Caparo CEO Dead, Massive British Steelmaker And Once-supercar Maker In Doubt

Aaron Cole
by Aaron Cole
caparo ceo dead massive british steelmaker and once supercar maker in doubt

Caparo Industries chairman Angad Paul died Nov. 9 in an apparent suicide just days after the steelmaking company his father founded, and Angad ran, announced massive job cuts and forced administration in Britain, according to The Guardian (via Autoblog).

Caparo Industries is the parent company of Caparo Vehicle Technologies, which produced the Caparo T1 and was planning a higher-end version of the car to go on sale.

The Caparo T1, which was developed with help from McLaren engineers, lived on the fringes of the supercar market with only 16 examples sold in the UK for around $360,000. It was also built at a short-lived plant in the U.S. Prince Albert of Monaco helped unveil the car in 2006 and it later appeared in several racing events around the world, including Goodwood.

Paul, who took over the company from his father in 1996, expanded the business beyond steelmaking into cars, design, hotels, private equity investments and aerospace. Paul is listed as a producer in the Guy Richie movies “Snatch” and “Lock, Stock and Two Smoking Barrels.”

According to The Telegraph, Caparo Industries faced difficult competition from cheap imported steel, a rising British pound and high energy prices. In October, the company looked for funding to keep it from going bankrupt.

The steelmaker employed roughly 1,800 people — of which more than 450 were recently laid off — and the company’s future is in doubt.

The next-generation T1, dubbed T1 Evolution, was reportedly being shown to interested buyers.

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  • Voyager Voyager on Nov 17, 2015

    I could have understand the Caparo T1 if it were a separate FIA race class. It looks gorgeous, like an enclosed F1 car. However, the deceased would have done a better job if he had looked where the automotive market is heading.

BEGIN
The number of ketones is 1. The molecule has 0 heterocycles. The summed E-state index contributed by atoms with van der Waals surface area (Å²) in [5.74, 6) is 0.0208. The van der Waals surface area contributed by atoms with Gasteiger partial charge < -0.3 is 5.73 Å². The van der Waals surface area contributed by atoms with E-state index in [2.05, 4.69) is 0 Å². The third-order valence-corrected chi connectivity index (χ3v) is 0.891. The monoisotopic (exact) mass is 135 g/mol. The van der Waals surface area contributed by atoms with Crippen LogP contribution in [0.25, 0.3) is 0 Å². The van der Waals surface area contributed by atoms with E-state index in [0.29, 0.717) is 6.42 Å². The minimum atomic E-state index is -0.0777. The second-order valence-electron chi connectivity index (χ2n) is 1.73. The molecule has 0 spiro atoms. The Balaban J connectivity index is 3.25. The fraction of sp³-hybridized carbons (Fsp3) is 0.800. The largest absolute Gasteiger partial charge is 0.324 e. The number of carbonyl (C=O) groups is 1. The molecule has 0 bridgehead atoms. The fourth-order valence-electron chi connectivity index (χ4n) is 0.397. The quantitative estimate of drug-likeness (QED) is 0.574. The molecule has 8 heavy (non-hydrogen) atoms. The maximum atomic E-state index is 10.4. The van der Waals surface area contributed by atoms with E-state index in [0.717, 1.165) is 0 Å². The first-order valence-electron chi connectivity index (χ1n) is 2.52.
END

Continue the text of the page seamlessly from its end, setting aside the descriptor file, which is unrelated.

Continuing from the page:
• Davekaybsc Davekaybsc on Nov 17, 2015

    Wasn't this the car that kept trying to burn itself to the ground, including when several journalists were inside, as well as Jason Plato? (Leading to Top Gear calling him "baked potato" IIRC.) Aside from that little issue, it also seemed to break constantly. Doesn't seem like it would be a huge loss if it went away, there are loads of other hyper fast track day specials available from tiny British firms, like Radical whose cars actually work and dominate lap times pretty much every where they show up.

  • MaintenanceCosts Will the Bronco have a four-motor configuration a la Rivian? That seems to me like the right approach for an EV off-roader. Enables lots of neat tricks.
  • Lou_BC ERay? A southern model will be the BillyRay.
  • Lou_BC I've never used a car buying plan service. My Costco membership did get me 1,000 cash back on my last truck.
  • Jeff S I can understand 8 cars is a bit much unless you are a serious collector. I always loved the Challenger when it first came out and now. I don't need a car like this but I am glad it exists at least for 1 more year. If I had a choice between a Mustang, a Camaro, and a Challenger I would opt for a Challenger but probably with a V-6 since it has more than enough power for most and I don't need to be burning rubber. Challenger has the classic muscle car looks, more cabin room, and a decent size trunk which makes it very livable for day to day driving and for traveling. The base models of the Dodge Challenger has a 3.6-liter V6 engine that gives you 305 horsepower with 268 lb-ft torque. The car attains 60 mph from a standstill within just 6 seconds, which is quite fast. Even with their base engines, the Challenger and Camaro are lightning-fast. The Camaro reaches 165 mph, while the Challenger can go up to 11 mph faster!
  • Inside Looking Out I would avoid American cities if I can. European cities are created for humans and Americans for cars.